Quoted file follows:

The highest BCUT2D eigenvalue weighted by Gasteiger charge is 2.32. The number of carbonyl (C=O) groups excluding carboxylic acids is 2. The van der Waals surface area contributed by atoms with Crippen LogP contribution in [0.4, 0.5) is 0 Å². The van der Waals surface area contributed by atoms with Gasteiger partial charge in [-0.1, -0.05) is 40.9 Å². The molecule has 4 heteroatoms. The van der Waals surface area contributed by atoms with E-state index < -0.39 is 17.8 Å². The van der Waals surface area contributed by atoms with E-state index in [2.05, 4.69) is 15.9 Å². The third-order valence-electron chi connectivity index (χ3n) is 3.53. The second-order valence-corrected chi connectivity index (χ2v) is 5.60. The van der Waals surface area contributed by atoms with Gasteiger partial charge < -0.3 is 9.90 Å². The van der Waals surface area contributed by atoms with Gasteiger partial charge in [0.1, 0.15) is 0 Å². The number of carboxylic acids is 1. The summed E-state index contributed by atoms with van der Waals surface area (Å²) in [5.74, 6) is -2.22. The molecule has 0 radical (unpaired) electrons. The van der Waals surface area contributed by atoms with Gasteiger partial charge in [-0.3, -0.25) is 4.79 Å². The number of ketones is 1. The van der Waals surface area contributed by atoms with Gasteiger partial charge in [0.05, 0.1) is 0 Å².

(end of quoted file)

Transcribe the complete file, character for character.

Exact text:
The highest BCUT2D eigenvalue weighted by Gasteiger charge is 2.32. The number of carbonyl (C=O) groups excluding carboxylic acids is 2. The van der Waals surface area contributed by atoms with Crippen LogP contribution in [0.4, 0.5) is 0 Å². The van der Waals surface area contributed by atoms with Gasteiger partial charge in [-0.1, -0.05) is 40.9 Å². The molecule has 4 heteroatoms. The van der Waals surface area contributed by atoms with E-state index < -0.39 is 17.8 Å². The van der Waals surface area contributed by atoms with E-state index in [2.05, 4.69) is 15.9 Å². The third-order valence-electron chi connectivity index (χ3n) is 3.53. The second-order valence-corrected chi connectivity index (χ2v) is 5.60. The van der Waals surface area contributed by atoms with Gasteiger partial charge < -0.3 is 9.90 Å². The van der Waals surface area contributed by atoms with Gasteiger partial charge in [0.1, 0.15) is 0 Å². The number of carboxylic acids is 1. The summed E-state index contributed by atoms with van der Waals surface area (Å²) in [5.74, 6) is -2.22. The molecule has 0 radical (unpaired) electrons. The van der Waals surface area contributed by atoms with Gasteiger partial charge in [-0.3, -0.25) is 4.79 Å². The number of ketones is 1. The van der Waals surface area contributed by atoms with Gasteiger partial charge in [0.05, 0.1) is 0 Å².